Paulito FG is one of the most innovative Cuban timba artists. He spontaneously moves his rhythm section through various arrangement changes, created on the spot with specialized hand signals. All the while, he constantly dances, interacts with the crowd, and reinterprets his own lyrics. Paulito's bands broke new ground with a number of innovations. Some of the most significant contributions came from his conga drummer Tomás Cruz. Cruz's creations offere clever counterpoints to the bass and chorus. Many of his tumbaos span two or even four claves in duration, something very rarely done previously. He also made more use of muted tones in his tumbaos, all the while advancing the development of songo-type innovations created by Changuito and Raúl "el Yulo" Cárdenas of Los Van Van. The example on the right is one of Cruz's inventos ('musical inventions'), a band adaptation of the Congolese-based Afro-Cuban folkloric rhythm makuta. He played the pattern on three congas for the Paulito song "Llamada anónima." Listen: "Llamada anónima" by Paulito F.G.
Paulito began his professional career singing with Adalberto Álvarez and Dan Den. He then joined the band Opus 13, led by the arrangers Joaquín Betancourt and Juan Manuel Ceruto. Paulito took over leadership of Opus 13 in the early 1990s, and changed the name of the group. In 1995 Paulito released Sofocándote, one of the most innovative recordings of the new dance genre timba. This was the first CD featuring his drummer Yoel Páez, one of Cuba's best. Paulito (El bueno soy yo) was released in 1996. It features Sergio Noroña (piano), Yosvel Bernal (synthesizer keyboard), Joel Domínguez (bass), Tomás Cruz (congas), and Yoel Páez (drums).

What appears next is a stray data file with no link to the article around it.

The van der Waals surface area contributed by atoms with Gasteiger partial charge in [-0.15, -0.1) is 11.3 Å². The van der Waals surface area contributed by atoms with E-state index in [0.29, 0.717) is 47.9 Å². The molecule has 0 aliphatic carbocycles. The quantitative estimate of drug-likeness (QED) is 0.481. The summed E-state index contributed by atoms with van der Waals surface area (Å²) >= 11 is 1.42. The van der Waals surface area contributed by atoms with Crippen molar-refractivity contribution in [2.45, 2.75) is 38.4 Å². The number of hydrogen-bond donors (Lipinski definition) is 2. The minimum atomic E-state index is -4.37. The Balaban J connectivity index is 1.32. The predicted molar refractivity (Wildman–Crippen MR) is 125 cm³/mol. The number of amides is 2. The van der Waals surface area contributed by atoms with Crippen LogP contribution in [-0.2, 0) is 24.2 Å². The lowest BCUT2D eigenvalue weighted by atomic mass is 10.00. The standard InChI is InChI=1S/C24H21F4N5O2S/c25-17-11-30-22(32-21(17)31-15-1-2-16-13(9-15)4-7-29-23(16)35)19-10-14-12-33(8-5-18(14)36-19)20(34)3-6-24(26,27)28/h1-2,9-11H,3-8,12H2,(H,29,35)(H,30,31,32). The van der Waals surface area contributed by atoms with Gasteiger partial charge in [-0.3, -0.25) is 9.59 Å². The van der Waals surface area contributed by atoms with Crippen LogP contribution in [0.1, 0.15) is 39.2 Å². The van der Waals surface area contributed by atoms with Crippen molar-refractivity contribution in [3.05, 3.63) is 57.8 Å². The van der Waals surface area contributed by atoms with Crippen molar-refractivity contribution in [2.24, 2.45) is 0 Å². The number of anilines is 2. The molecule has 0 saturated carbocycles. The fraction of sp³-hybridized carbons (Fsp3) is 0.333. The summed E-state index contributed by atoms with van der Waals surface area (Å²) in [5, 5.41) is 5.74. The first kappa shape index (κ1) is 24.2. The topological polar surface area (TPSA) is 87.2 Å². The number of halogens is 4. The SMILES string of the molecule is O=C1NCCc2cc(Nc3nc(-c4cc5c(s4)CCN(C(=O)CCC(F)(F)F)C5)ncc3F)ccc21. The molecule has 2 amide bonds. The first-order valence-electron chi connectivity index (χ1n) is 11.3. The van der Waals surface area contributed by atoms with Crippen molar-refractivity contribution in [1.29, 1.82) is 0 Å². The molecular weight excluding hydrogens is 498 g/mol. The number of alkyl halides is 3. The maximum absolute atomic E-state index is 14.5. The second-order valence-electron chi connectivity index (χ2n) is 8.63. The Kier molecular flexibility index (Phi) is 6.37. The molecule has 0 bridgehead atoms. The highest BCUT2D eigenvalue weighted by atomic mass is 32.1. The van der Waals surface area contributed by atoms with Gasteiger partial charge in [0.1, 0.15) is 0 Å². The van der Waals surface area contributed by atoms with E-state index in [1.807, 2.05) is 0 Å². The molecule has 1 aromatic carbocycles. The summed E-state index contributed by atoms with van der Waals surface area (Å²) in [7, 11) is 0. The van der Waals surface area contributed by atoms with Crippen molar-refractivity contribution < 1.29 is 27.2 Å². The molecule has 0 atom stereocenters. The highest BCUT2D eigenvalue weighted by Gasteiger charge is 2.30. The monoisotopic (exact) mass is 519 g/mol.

In 1997 he released Con la conciencia tranquila, considered by many to be his masterpiece (Moore 2011: web) The piano guajeos were individually constructed for each song. Joel Domínguez' bass-playing was both rhythmically aggressive and significantly melodic. Domínguez's bass lines were one of the major elements after the vocal choruses, giving the music its distinctive contrapuntal character. Creatively incorporating elements from different folkloric sources, the conga tumbaos of Tomás Cruz interlocks with the timbales/drumset hybrid parts created by Yoel Páez. The horn-playing and Ceruto's charts were also remarkable.
Una vez más...por amor (2001) was a continuation of Paulito's most creative period. The album marked the end of his collaboration with Juan Ceruto, with half of the songs arranged by Ceruto and the other half after his departure. Personnel included Mauricio Herrera (drums), Jorge "El Toro" Castillo (congas), Cristóbal Verdecia (bass), and Rolando Luna (piano).